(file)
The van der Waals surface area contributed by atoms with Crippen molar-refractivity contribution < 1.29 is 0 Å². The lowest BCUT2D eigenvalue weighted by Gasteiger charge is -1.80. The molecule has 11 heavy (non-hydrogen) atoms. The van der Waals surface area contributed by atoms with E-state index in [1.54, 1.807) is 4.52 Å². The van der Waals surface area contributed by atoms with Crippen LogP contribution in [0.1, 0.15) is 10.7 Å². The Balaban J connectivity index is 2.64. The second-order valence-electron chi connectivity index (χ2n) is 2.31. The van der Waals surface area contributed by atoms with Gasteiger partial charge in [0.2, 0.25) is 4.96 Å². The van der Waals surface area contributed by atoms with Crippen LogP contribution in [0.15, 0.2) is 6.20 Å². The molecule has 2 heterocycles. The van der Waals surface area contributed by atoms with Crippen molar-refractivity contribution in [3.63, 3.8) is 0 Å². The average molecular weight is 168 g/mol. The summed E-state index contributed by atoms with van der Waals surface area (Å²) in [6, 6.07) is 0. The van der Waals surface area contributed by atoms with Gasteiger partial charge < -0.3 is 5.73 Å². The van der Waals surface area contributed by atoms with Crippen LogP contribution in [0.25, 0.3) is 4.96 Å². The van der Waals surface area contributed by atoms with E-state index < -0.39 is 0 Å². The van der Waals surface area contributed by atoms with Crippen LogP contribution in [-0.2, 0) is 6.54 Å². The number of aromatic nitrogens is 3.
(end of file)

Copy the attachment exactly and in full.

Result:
The van der Waals surface area contributed by atoms with Crippen molar-refractivity contribution < 1.29 is 0 Å². The lowest BCUT2D eigenvalue weighted by Gasteiger charge is -1.80. The molecule has 11 heavy (non-hydrogen) atoms. The van der Waals surface area contributed by atoms with E-state index in [1.54, 1.807) is 4.52 Å². The van der Waals surface area contributed by atoms with Crippen LogP contribution in [0.1, 0.15) is 10.7 Å². The Balaban J connectivity index is 2.64. The second-order valence-electron chi connectivity index (χ2n) is 2.31. The van der Waals surface area contributed by atoms with Gasteiger partial charge in [0.2, 0.25) is 4.96 Å². The van der Waals surface area contributed by atoms with Crippen LogP contribution in [0.15, 0.2) is 6.20 Å². The molecule has 2 heterocycles. The van der Waals surface area contributed by atoms with Crippen molar-refractivity contribution in [3.63, 3.8) is 0 Å². The average molecular weight is 168 g/mol. The summed E-state index contributed by atoms with van der Waals surface area (Å²) in [6, 6.07) is 0. The van der Waals surface area contributed by atoms with Gasteiger partial charge < -0.3 is 5.73 Å². The van der Waals surface area contributed by atoms with Crippen LogP contribution in [0.25, 0.3) is 4.96 Å². The van der Waals surface area contributed by atoms with E-state index < -0.39 is 0 Å². The van der Waals surface area contributed by atoms with Crippen LogP contribution in [-0.2, 0) is 6.54 Å². The number of aromatic nitrogens is 3.